On a swelterlingly hot day marked by thunderstorms, the Mutual Club of New York edged the Washington club, 2-1 in a game shortened to six inning because of rain. A crowd estimated at 400 braved it out at the Union Grounds in Brooklyn.
In an era long before players wore gloves and pitchers threw particularly hard and a curve ball was a novelty, this low-scoring affair was unusual. But both teams managed to field well and kept the extra runners on base to a minimum.
Washington was managed by Nick Young, who would later become president of the National League. He used one of the two pitchers he had available, Bill Stearns, as his starter. The Mutuals, managed by third baseman John Hatfield, had their workhorse starter, Bobby Mathews, pitching. Mathews started all but one of the Mutuals' 53 games in 1873.
The Mutuals scored in the bottom of the first on a single by second baseman Dick Higham and a double by first baseman Joe Start, the man with the perfect last name when asked if he wanted his backup to play.
In the third, the Mutuals lost catcher Nat Hicks when he took a foul tip off the head and suffered a cut over his eye. In 1873, real catchers didn't wear masks! Higham took over at catcher, right fielder Candy Nelson moved to second base, and Phonney Martin came off the bench to play right field. These changes led to a run as an error by left fielder Count Gedney and a passed ball by Higham allowed Stearns to score the tying run for Washington.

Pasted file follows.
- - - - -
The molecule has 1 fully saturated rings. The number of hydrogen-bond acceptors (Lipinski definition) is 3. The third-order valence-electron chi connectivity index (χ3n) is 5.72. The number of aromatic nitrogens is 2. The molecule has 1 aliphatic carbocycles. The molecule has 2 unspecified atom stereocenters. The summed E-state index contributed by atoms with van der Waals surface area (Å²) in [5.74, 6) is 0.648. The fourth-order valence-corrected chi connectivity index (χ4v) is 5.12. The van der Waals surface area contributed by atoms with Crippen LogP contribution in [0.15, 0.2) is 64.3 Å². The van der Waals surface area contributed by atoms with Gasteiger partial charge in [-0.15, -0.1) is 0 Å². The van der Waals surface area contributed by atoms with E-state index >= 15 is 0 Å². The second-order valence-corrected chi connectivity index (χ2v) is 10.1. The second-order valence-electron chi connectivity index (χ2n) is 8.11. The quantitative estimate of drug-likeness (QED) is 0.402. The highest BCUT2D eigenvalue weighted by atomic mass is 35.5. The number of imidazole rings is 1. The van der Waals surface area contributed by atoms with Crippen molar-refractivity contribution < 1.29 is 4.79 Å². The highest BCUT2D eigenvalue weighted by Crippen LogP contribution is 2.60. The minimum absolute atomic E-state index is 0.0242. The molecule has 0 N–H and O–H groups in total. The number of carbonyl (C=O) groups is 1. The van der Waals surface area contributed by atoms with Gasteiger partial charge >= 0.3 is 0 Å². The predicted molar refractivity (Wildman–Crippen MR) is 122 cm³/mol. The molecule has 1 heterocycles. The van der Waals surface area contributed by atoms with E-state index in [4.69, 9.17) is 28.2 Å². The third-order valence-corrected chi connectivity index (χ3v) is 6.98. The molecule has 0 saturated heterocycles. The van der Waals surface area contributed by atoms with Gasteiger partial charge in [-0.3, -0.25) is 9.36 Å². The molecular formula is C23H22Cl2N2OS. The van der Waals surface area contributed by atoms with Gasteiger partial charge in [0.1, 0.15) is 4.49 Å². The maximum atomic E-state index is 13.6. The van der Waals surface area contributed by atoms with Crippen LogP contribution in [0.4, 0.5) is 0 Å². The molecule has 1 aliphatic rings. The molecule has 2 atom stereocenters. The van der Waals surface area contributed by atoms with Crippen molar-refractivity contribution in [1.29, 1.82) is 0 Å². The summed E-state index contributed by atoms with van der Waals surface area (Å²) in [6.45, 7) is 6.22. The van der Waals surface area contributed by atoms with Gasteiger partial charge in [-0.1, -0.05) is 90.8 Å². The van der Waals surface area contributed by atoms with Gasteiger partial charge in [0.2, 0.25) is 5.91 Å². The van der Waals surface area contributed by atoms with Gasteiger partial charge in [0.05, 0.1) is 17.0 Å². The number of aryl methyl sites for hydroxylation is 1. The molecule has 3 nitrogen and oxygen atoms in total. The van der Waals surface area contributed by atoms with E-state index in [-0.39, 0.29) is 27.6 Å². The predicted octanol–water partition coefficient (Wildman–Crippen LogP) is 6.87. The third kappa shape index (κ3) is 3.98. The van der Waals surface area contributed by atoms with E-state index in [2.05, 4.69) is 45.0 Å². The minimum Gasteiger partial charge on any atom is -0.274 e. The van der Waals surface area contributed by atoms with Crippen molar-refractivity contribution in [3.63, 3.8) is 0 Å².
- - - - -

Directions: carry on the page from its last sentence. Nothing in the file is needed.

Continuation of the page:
In the fifth, Mathews tripled and scored on a single by Gedney to put the Mutuals or "Mutes" up 2-1. After the sixth inning, a heavy rain stopped the game and the umpire, Jack Chapman, called the game. The Mutuals were going to be facing the pride of Brooklyn, the Atlantics, on July 4 and the teams wanted to keep the field in decent shape with a big crowd expected for the holiday game.
As they did in four of the five seasons of the National Association, Boston would win the flag. The Mutuals finished in fifth place at 29-24, 11 games out. Washington finished in seventh at 8-31. Last place Baltimore came out of the gate at 0-6 and decided to stop playing in the NA. Baltimore had been outscored 152-26 in those six games.
Boston players dominated the leaderboards in both pitching and hitting. One notable exception was in strikeouts. Mathews led the NA with 75, 44 more than the next best pitcher. Stearns, despite pitching in just 32 games, led the league in home runs allowed with 8. And there were just 51 home runs hit all season.
A sign of the times: in the New York Times story about the upcoming Brooklyn-New York game, there was mention that betting pools would be available at the game.
Sources: Retrosheet, New York Times, Baseball-reference.com